by Lauren Garcia
According to the Centers for Disease Control and Prevention (CDC), mental illness is among one of the most common health conditions found in the United States today. In fact, more than 50% of U.S. adults will need mental health treatment during their lifetime. Likewise, another study has found that half of adult disorders will emerge before the age of 14 and 70% before the age of 18—making the formative age of adolescence a crucial period for identifying mental illnesses and disorders as they arise. Without the appropriate assistance and guidance, such illnesses can harm these adolescents’ personal relationships, academic career, and life trajectory.
There are many barriers that make it difficult for individuals to receive the help they need. Whether that’s the lack of education or knowledge of where to seek help or simply the fear of reaching out due to the societal stigma that surrounds mental health. Mental health stigma exists in school administration teams, making it difficult to promote mental health awareness for students and cultivate a more inclusive environment for mental health topics. With that being said, it’s crucial for school administrators to take the initiative to eliminate the mental stigma in school environments due to the fact that, in those settings, students tend to pick up similar attitudes and opinions that their respective peers, parents, teachers, and administrators will express.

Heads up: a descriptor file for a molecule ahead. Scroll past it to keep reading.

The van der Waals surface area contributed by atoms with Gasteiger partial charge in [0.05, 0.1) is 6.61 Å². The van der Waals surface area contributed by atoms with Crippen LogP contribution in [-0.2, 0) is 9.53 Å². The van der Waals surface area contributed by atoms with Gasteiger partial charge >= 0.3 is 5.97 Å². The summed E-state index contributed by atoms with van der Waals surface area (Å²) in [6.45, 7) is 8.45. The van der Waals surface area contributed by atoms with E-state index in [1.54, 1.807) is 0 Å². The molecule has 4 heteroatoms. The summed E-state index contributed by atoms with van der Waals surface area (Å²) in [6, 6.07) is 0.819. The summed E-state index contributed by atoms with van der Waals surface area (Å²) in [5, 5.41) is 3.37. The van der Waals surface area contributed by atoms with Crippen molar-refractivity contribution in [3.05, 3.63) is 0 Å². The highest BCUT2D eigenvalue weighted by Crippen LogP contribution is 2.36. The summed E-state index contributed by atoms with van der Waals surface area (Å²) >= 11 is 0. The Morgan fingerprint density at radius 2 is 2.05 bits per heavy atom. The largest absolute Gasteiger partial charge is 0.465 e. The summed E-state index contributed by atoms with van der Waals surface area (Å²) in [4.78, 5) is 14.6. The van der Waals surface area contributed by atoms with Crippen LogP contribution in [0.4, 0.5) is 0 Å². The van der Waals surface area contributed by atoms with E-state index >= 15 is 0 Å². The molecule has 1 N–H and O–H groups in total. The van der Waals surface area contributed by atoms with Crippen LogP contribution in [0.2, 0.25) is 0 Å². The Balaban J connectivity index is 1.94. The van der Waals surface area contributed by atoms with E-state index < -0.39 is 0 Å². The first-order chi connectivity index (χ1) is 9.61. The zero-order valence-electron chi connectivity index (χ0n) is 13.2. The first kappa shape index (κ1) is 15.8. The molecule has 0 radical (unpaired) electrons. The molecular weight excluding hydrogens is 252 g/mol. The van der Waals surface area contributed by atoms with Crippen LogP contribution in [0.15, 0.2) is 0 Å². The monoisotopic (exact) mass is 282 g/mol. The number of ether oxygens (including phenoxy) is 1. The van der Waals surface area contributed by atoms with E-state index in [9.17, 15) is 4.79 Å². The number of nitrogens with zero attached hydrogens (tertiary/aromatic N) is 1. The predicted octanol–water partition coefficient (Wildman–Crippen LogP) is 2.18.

School administrators have the potential to guide students by providing access to pertinent information and resources on and off-campus to help aid students if they do need mental health assistance. Not only that, but school administration can also collaborate with other school staff to organize and plan programs to help normalize the topics of mental health—thus, opening the conversation to speak about mental health issues and eliminating the stigma.
As time goes on, the importance of erasing the mental health stigma in educational communities grows as the topic of mental health becomes more normalized. While it’s crucial for our schools to assist students in their academic journeys, it is equally important to be there emotionally for them as well.
Lauren Garcia (she/her) is a junior Psychology student at the University of California, Riverside. With a strong passion for mental health, she plans to pursue a career in Clinical Psychology while researching psychological disorders and human cognition. She is an Outreach Intern at Neolth, using her passion and knowledge to expand access to mental health resources to students everywhere.